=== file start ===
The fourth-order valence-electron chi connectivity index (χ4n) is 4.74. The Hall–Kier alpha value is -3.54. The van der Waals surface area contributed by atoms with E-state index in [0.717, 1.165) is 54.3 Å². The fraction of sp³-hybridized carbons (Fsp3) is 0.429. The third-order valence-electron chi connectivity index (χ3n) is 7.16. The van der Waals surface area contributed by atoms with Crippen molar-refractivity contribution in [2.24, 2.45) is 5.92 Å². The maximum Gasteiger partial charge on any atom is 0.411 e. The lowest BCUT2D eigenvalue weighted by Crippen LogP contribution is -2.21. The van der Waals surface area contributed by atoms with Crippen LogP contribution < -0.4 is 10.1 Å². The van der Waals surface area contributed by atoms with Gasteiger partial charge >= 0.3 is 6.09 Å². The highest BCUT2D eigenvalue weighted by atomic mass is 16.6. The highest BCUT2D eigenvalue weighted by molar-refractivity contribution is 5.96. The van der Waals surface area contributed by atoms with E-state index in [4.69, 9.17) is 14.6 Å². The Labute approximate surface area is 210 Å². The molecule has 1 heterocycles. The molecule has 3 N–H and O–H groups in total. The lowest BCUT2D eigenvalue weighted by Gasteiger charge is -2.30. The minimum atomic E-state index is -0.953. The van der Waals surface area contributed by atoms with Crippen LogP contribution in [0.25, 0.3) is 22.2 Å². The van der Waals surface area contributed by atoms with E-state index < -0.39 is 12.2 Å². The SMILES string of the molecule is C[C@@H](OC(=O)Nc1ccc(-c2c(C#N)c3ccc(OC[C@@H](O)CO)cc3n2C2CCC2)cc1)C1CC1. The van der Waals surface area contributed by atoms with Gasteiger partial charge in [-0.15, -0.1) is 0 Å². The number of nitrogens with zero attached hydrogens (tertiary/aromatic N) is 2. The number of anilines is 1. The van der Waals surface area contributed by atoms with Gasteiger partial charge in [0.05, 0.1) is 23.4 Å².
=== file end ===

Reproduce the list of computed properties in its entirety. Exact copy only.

The fourth-order valence-electron chi connectivity index (χ4n) is 4.74. The Hall–Kier alpha value is -3.54. The van der Waals surface area contributed by atoms with E-state index in [0.717, 1.165) is 54.3 Å². The fraction of sp³-hybridized carbons (Fsp3) is 0.429. The third-order valence-electron chi connectivity index (χ3n) is 7.16. The van der Waals surface area contributed by atoms with Crippen molar-refractivity contribution in [2.24, 2.45) is 5.92 Å². The maximum Gasteiger partial charge on any atom is 0.411 e. The lowest BCUT2D eigenvalue weighted by Crippen LogP contribution is -2.21. The van der Waals surface area contributed by atoms with Crippen LogP contribution < -0.4 is 10.1 Å². The van der Waals surface area contributed by atoms with Gasteiger partial charge >= 0.3 is 6.09 Å². The highest BCUT2D eigenvalue weighted by atomic mass is 16.6. The highest BCUT2D eigenvalue weighted by molar-refractivity contribution is 5.96. The van der Waals surface area contributed by atoms with E-state index in [4.69, 9.17) is 14.6 Å². The Labute approximate surface area is 210 Å². The molecule has 1 heterocycles. The molecule has 3 N–H and O–H groups in total. The lowest BCUT2D eigenvalue weighted by Gasteiger charge is -2.30. The minimum atomic E-state index is -0.953. The van der Waals surface area contributed by atoms with Crippen LogP contribution in [0.25, 0.3) is 22.2 Å². The van der Waals surface area contributed by atoms with E-state index < -0.39 is 12.2 Å². The SMILES string of the molecule is C[C@@H](OC(=O)Nc1ccc(-c2c(C#N)c3ccc(OC[C@@H](O)CO)cc3n2C2CCC2)cc1)C1CC1. The van der Waals surface area contributed by atoms with Gasteiger partial charge in [-0.15, -0.1) is 0 Å². The number of nitrogens with zero attached hydrogens (tertiary/aromatic N) is 2. The number of anilines is 1. The van der Waals surface area contributed by atoms with Gasteiger partial charge in [0.05, 0.1) is 23.4 Å².